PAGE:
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We have this topology in our company :

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A new rule says that each document being sent by outlook should be encrypted.

we decided using PGP.

We already have a certificate ( self signed).

the problem is this :

john and paul install the certificate .

john encrypt using the public key. and send the pgp file to paul.

paul need the private key in order to open it ( +verify it).

but wait !

private key is private ! and paul should not have access to it.

so how will paul decrpyt john's data ?

What am I missing ?

(p.s. I know I can install pgp as an addon into outlook - but I'm trying to understand the concept of paul not being able to have the private key.)

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2 Answers 2

up vote 1 down vote accepted

Here are a few pointers to think about while you are implementing this.

Every user must have a private and public GPG key. They generate the key themselves and give the public key to the sysadmins to make available to everyone. John can then encrypt his email to Paul using Paul's public key, and then only Paul can decrypt it with his private key.

But careful! If John wants to be able to later read the email he sends, he would have to also encrypt the email with his own key. This is a configuration option in most mail clients, not sure about Outlook.

But careful again! If Paul is fired under odd circumstances and all of a sudden his email has to be audited, you are out of luck as only Paul himself can decrypt it. That is why it is good to have a master GPG key, and state in a policy that "all encrypted documents have to be encrypted with the master public key". The master private key password should be kept very safe to be used in an emergency.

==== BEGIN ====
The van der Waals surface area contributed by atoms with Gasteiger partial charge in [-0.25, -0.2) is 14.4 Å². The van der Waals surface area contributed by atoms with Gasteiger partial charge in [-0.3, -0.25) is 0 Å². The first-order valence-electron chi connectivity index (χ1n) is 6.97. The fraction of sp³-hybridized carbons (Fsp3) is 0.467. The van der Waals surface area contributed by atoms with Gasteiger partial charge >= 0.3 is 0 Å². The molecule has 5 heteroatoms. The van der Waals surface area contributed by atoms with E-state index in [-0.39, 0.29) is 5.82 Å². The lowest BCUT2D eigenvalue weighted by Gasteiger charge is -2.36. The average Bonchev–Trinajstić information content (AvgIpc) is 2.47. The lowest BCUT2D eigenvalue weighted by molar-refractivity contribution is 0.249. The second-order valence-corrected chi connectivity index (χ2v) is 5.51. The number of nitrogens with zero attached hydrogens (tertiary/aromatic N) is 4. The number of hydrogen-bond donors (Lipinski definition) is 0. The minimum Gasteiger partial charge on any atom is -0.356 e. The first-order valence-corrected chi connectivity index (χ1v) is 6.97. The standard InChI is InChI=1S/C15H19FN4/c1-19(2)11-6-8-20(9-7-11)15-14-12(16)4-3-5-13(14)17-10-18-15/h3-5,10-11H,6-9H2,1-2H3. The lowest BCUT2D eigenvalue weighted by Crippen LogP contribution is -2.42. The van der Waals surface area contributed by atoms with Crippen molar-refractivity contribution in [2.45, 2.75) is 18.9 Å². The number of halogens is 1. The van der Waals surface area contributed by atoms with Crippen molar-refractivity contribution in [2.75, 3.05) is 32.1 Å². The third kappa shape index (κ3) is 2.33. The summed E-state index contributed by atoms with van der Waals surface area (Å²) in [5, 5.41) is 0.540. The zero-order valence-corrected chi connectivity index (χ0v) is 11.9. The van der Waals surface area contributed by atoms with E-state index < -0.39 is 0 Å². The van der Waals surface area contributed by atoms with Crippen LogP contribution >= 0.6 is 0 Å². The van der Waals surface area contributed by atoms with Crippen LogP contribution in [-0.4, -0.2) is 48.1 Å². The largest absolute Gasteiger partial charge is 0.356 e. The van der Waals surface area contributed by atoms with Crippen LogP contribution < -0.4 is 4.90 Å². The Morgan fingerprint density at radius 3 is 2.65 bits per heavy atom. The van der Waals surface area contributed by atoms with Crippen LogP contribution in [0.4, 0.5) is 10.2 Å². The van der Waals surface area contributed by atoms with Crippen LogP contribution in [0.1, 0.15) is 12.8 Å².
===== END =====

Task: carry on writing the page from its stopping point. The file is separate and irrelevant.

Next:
Also, if you intend to encrypt emails sent to a group emails, it would make sense to generate and share a private key among the group members. This can make it easy for the sysadmins to share passwords within their team for example.

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And instead of the master key you can just require everyone to surrender a copy of their private key encrypted with a random password that is kept somewhere safe. I personally do not like this idea too much as these keys are also used for signing. This means that while a master key makes it possible to potentially decrypt the data, surrendering a private key makes it potentially possible to impersonate that person. It's a trade-off. –  chutz Oct 30 '12 at 14:46
    
looking at a certificate , How can I know if it contains private key ? I can see public key entery. but what about the public key ? how can I check it ? –  Royi Namir Oct 30 '12 at 21:12
    
You can check with gpg --list-secret-keys. Or if you pipe the key into gpg, it would should a sec entry for a "secret" key. –  chutz Oct 31 '12 at 2:14
    
did you mean pgp ? I dont have gpg in cmd. is there any windows way of doing it ? ( without using pgp ) ? –  Royi Namir Oct 31 '12 at 5:46

The classical approach is that every user should have his own key pair (private/public). The public keys should be available to all users (using a LDAP server for example), hence, when John send an email to Paul, he encrypts the mail with Paul's public key in order to ensure that only Paul will be able to read this mail. Note that this does not assure authentication (you need to sign the email for that), only confidentiality.

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each user should have private key ???? so you're actually saying each user should have its own certificate.right ? –  Royi Namir Oct 30 '12 at 10:49
    
yes. Each user should have it's own public/private key. –  coincoin Oct 30 '12 at 11:50

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